On December 8, 2007, Yale Law School’s Information Society Project will be holding a conference about online reputation called Reputation Economies in Cyberspace. I’ll be participating in the symposium and will be talking about my book, The Future of Reputation: Gossip, Rumor, and Privacy on the Internet. Other participants include Alessandro Acquisti, Michel Bauwens, Danielle Citron, John Clippinger, William McGeveran, Urs Gasser, Rishab A. Ghosh, Ashish Goel, Eric Goldman, Auren Hoffman, Darko Kirovski, Mari Kuraishi, Hassan Masum, Beth Noveck, Vipul Ved Prakash, Bob Sutor, Mozelle Thompson, Rebecca Tushnet, and Jonathan Zittrain.
From the symposium press release:
How do you know whom to trust when you shop online or search for information on the Internet? How do businesses, individuals, and information sources manage their online reputations?
Leading information experts, scholars, technologists, activists, social entrepreneurs, and industry representatives will consider these questions at the “Symposium on Reputation Economies in Cyberspace” taking place Saturday, December 8, at Yale Law School, 127 Wall Street, New Haven. The symposium, open to the public, is hosted by the Information Society Project (ISP) at Yale Law School.
“A new generation of web tools based on collaborative participation and information sharing is becoming mainstream,” said ISP Executive Director and Lecturer in Law Eddan Katz. “This symposium will provide an excellent opportunity to discuss publicly, for the first time, the legal implications of these tools.”
“Reputation economies in cyberspace have a broad effect on the ways in which we study, conduct business, shop, communicate, create, or even procreate,” said Shay David, Microsoft Visiting Fellow at the ISP. “By bringing together leading scholars from industry and academia, this interdisciplinary landmark event will further our understanding of reputation economies’ impact on technology and society.”
Panel discussions throughout the day will address a range of topics, including: What are the new norms for cyber-reputation? How do these depart from offline models? How is participation in a cyber-reputation system related to anonymity and privacy? How can we assure quality in online reputation systems? Who owns one’s online reputation? Can online reputation be transported from one system to another?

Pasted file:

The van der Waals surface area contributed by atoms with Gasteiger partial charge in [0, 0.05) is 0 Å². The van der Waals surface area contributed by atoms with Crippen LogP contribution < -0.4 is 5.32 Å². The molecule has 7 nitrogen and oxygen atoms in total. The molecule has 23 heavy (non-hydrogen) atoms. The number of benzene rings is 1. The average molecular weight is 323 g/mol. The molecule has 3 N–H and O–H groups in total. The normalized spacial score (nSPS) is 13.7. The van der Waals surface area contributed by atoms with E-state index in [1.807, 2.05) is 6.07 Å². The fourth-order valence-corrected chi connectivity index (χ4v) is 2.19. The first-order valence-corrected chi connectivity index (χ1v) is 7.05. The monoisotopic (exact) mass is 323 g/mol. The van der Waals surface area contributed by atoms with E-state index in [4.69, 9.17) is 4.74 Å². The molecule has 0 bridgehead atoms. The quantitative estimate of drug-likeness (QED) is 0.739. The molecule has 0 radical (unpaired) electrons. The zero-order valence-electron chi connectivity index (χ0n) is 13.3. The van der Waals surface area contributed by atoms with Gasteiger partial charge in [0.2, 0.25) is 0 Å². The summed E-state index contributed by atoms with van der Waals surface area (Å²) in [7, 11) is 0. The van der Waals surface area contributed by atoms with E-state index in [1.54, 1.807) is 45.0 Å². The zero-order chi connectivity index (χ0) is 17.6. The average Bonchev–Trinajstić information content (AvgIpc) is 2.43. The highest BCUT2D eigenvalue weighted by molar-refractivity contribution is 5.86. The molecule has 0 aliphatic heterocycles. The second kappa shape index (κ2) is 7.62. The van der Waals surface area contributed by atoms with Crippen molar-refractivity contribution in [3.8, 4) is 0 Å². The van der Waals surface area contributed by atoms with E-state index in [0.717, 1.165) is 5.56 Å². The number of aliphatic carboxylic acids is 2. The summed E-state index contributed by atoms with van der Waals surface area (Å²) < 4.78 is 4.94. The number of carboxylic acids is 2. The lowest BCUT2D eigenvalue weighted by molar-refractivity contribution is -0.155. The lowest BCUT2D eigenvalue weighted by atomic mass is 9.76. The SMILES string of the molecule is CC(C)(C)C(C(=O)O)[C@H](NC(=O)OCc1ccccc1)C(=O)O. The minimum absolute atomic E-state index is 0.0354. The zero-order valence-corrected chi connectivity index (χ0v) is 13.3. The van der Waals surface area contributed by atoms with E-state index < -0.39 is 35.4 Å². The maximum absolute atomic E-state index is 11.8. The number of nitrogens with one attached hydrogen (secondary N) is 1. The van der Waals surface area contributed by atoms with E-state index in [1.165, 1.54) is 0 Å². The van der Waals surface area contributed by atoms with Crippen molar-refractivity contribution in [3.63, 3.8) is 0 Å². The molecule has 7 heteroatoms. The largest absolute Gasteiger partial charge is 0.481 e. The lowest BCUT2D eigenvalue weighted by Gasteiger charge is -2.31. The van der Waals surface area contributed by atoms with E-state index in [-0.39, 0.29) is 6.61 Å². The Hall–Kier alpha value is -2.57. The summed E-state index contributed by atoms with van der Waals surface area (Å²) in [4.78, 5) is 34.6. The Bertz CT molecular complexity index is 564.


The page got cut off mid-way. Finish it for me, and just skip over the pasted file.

Among the distinguished experts participating on the panels are Michel Bauwens of The Foundation for Peer to Peer (P2P) Alternatives; Daniel J. Solove ’97, associate professor of law at the George Washington University Law School and author of The Future of Reputation: Gossip, Rumor, and Privacy on the Internet; Mari Kuraishi, president of the GlobalGiving Foundation; and former Federal Trade Commissioner Mozelle Thompson, a member of Facebook’s Privacy and Safety Team.
The “Symposium on Reputation Economies in Cyberspace” is sponsored by Microsoft Corporation. The cost to the public is $95 and includes lunch; Yale students and faculty may attend free of charge. To register or for more information, including the complete schedule, visit http://isp.law.yale.edu/reputation.
The Information Society Project (ISP) at Yale Law School was founded in 1997 by Professor Jack Balkin to study the implications of the Internet, telecommunications, and the new information technologies on law and society. More information about Yale ISP is available at http://isp.law.yale.edu/.
The symposium website is here.
Originally Posted at Concurring Opinions
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This post was authored by Professor Daniel J. Solove, who through TeachPrivacy develops computer-based privacy training, data security training, HIPAA training, and many other forms of awareness training on privacy and security topics. Professor Solove also posts at his blog at LinkedIn. His blog has more than 1 million followers.
Professor Solove is the organizer, along with Paul Schwartz, of the Privacy + Security Forum and International Privacy + Security Forum, annual events designed for seasoned professionals.
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